This is a cross-post from Nicholas Burke at Melting Glacier Analytics.
In the coming weeks, an atmospheric river may be flowing over the Bay of Bengal, and the implications could be nothing short of historic.
Late May and early June marks the beginning of Myanmar’s annual monsoon season. Last year, extreme monsoonal rainfall patterns were cited by Myanmar’s Department of Meteorology and Hydrology as being linked to climate change. Excessive rainfall from the monsoon’s offshore low extended inland an additional 300 miles more than usual, resulting in severe flooding and the internal displacement of tens of thousands of people.
This year, the dangerous monsoon pattern comes as 125,000 Rohingya Moslems are internally displaced in dire conditions in Rakhine state–a situation that has received increasing attention as Myanmar has begun to re-engage with the international community.
When Cyclone Mahasen plowed through the Bay of Bengal just a few weeks ago, the Global Disaster Alert and Coordination System (GDACS) issued a “red” disaster warning of potentially high humanitarian impact across the region. UNOCHA chief Valerie Amos warned that the cyclone could impact millions across the region. On the minds of many were the plight of the Rohingya, and the recent memory of 2008’s Cyclone Nargis. Nargis claimed over 138,000 lives as Myanmar stifled external relief operations in the months following post-landfall recovery.
But things are dramatically different this time. From a meteorological perspective, Mahasen weakened and veered into well- prepared Bangladesh, sparing a direct impact on Rakhine state. From a governance perspective, Myanmar is visibly different than what it was in 2008. Myanmar now hosts a full time US Ambassador, was visited by former Secretary of State Clinton, and received an unprecedented speech from President Obama in Yangoon. According to the Economist, Nobel laureate Aung San Suu Kyi’s images can be found on paraphernalia on nearly every street corner, and its opening to the outside world is a “golden opportunity” that can not be wasted.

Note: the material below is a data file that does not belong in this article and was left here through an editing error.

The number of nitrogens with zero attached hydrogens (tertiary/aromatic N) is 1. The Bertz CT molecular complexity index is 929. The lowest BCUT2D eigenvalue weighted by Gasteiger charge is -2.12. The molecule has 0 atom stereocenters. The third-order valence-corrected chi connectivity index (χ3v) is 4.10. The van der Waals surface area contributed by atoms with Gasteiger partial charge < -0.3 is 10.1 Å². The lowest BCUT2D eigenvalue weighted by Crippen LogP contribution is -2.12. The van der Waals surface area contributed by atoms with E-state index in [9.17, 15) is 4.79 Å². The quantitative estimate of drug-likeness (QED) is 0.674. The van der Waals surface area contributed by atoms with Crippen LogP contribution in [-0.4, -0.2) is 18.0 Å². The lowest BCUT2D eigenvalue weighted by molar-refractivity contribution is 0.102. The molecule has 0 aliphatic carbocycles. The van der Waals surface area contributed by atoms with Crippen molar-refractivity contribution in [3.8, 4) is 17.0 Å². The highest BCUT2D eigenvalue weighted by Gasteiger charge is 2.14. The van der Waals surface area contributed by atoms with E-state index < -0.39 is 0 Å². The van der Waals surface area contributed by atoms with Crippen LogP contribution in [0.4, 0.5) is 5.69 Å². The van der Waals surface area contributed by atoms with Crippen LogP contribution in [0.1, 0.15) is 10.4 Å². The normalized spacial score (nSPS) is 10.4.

And yet, extraordinary challenges remain. The plight of the Rohingya are a chief obstacle to Myanmar’s full re-emergence on the geopolitical stage, and the well being of this population is directly tied to a potentially climate change-exacerbated 2013 monsoon season.
The effectiveness of humanitarian operations and Disaster Risk Reduction efforts in the coming weeks are paramount not only to one of the world’s most disenfranchised populations, but to Myanmar’s ongoing reemergence and recovery in the eyes of the international community. There is an enormous historic opportunity at stake, and engaging with international humanitarian actors including fellow ASEAN nations could be a golden opportunity within a golden opportunity. For the displaced Roinghya, there is little room for error.
[Via: Myanmar Times, Reuters AlertNet, GDACS, Human Rights Watch, UNOHCA, International Crisis Group, ASEAN Coordinating Centre for Humanitarian Assistance on Disaster Management]